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Superyacht industry reacts to cases of predatory behaviour

For this article, we reveal the responses to our survey on predatory behaviour in the superyacht industry…

Over the past five months, SuperyachtNews has been reporting on cases of predatory behaviour and sexual abuse in the superyacht industry. In conjunction with this series of fortnightly articles, we have included an anonymous survey for our readership to take part in, we now share these results back with our readership in the hope that it will engage positive discourse and drive tangible change. Over 500 industry stakeholders engaged in our survey and roughly one fifth provided full responses (Complete with written responses suggesting solutions to the issue).

Although the survey is anonymous, the first question most readers would like to know is who is taking these surveys - for this survey we categorised responders by profession. We found that under half (39%) of responders were shore-based, whereas 43.3% are seafarers. Interestingly, more captains took part in the survey than any other crew members (19.3%), although this could also be a reflection of The Superyacht Groups' readership rather than a reflection of which crew members are more inclined to take part in the survey. Stewardesses were the third most frequent job role with 12%, other roles included engineers, deckhands, officers, recruiters, and pursers.


Only 10.7% of people either disagreed or strongly disagreed with the notion that abusive behaviour is more prevalent in yachting than it is in comparable industries. Of all the respondents who disagreed, just one was a stewardess while the rest either worked as a captain or in a shore-side business. On the other hand, the 25.3% of people who said that they strongly agreed with the statement came from a variety of backgrounds, with no particular professions appearing to stand out more than others. Moreover, the majority of people who agreed also gave the poorest score to industry bodies that are meant to support and give aid to victims of abuse in the private yachting world.

Overall it appears that stakeholders don’t think there is enough aid and support for victims of abusive behaviour. We asked our survey takers to rate industry bodies on a scale of one to five for effectiveness (1 being very poor and five being very good). The most popular rating was poor (37%) while the rating of very poor came second with 30.9% of the vote. It should also be noted that just four respondents said that industry bodies were very good, and all four worked in shore-side businesses.


The superyacht industry has always been lacking behind worldwide social movements such as the #Metoo campaign. Mental health has only come to the fore relatively recently with managers, trainers and recruiters realising the benefits of retaining crew and ensuring that there is a healthy and inclusive environment onboard. Even the fully-fledged industry bodies are still in their nascent stages and the industry as a whole is still in the process of spreading awareness and convincing certain stakeholders that this is a serious issue.

What is perhaps the most valuable facet of this survey, is the written responses providing solutions. With this, we were able to hear a number of different opinions and perspectives from a variety of sectors in the industry. This is exactly the issue. With abuse occurring in one legal region, under flag of another, and by citizens of yet another country that may also be different from the abusee's, who/what law enforcement entity will take up the charge? Some of the responses proved to be somewhat discouraging…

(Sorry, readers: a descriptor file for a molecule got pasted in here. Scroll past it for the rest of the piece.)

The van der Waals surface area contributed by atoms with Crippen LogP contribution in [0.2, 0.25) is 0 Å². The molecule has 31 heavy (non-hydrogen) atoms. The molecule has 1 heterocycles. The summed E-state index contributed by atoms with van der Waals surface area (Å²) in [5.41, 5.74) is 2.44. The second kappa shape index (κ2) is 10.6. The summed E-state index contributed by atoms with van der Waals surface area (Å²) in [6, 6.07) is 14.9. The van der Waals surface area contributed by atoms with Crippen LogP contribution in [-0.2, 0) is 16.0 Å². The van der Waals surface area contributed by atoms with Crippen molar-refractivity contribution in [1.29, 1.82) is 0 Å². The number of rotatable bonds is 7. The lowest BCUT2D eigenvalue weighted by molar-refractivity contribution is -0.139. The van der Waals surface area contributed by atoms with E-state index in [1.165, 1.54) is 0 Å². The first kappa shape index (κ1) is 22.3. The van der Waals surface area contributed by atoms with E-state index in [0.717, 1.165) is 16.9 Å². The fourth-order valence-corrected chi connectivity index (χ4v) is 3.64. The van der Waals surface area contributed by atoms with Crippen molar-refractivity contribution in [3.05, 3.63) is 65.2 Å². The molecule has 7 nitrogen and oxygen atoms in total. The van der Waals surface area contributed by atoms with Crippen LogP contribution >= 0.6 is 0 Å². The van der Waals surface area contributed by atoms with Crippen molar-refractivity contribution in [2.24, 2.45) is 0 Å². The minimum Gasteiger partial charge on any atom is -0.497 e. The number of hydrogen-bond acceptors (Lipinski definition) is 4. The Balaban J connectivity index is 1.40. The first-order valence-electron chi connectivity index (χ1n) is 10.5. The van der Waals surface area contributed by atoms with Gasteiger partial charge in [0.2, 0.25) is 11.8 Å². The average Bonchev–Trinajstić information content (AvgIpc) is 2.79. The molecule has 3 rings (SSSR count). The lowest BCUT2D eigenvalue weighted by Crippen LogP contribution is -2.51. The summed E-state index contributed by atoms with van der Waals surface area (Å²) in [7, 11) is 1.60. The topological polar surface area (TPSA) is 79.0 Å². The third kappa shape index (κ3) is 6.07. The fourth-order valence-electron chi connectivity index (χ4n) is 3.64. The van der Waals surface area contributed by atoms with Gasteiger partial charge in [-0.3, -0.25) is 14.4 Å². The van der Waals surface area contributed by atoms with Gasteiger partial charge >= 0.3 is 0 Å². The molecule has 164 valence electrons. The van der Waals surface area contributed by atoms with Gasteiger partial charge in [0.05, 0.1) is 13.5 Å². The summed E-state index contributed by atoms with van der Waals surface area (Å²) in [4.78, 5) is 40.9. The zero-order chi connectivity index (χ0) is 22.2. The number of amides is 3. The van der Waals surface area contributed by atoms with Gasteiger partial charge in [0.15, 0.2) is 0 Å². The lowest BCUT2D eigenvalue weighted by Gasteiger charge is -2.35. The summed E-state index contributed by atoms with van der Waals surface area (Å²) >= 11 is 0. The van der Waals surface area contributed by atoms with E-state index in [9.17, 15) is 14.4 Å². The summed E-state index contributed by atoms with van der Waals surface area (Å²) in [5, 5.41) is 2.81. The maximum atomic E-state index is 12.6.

"Change can only come about through accountability. Unfortunately the complications of flag state registrations, international water juristion grey areas and convoluted ownership agreements makes this highly unlikely to change anytime soon."

"Yachting will never change."

While others suggested what seemed to be logical and feasible solutions…

"Individual Boat training. Everyone should have to go to a course as a team and create and know the signals for when someone is in trouble. Like a man overboard signal."

"Change the indemnity arrangements from the Owner on down. Force change via changing who owns risk. Right now all the contracts defer risk to the victim. It’s not compliant with various jurisdictions but regular people don’t know how to enforce their rights."

Some of the other responses suggested that the real problem lies elsewhere…

"Just be aware and share should be enough. The problem is the false ones and a gaggle of crew will get together and exaggerate a tiny thing into a big problem that is not really there."

In general, it appears most of the respondents had a unified response to the question - who should we be looking to for real tangible change when it comes to protecting minorities? According to our readership, management companies, captains and owners are the first group of people we should be addressing. It's not to say that they are necessarily the main culprits or that they hold all the responsibility, but one thing that management, captains, and owners do have say in, is how a boat should be run. By taking a top-down approach and putting pressure on those who have the power to inflict real change we can create a professional environment whereby the perpetrators of abuse bear the brunt of the consequences instead of the victims.

Most common words and phrases when responders were asked - Who should the industry be looking to for real tangible change when it comes to protecting minorities in the superyacht industry?

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Who should the industry be looking to for real tangible change when it comes to protecting minorities in the superyacht industry?

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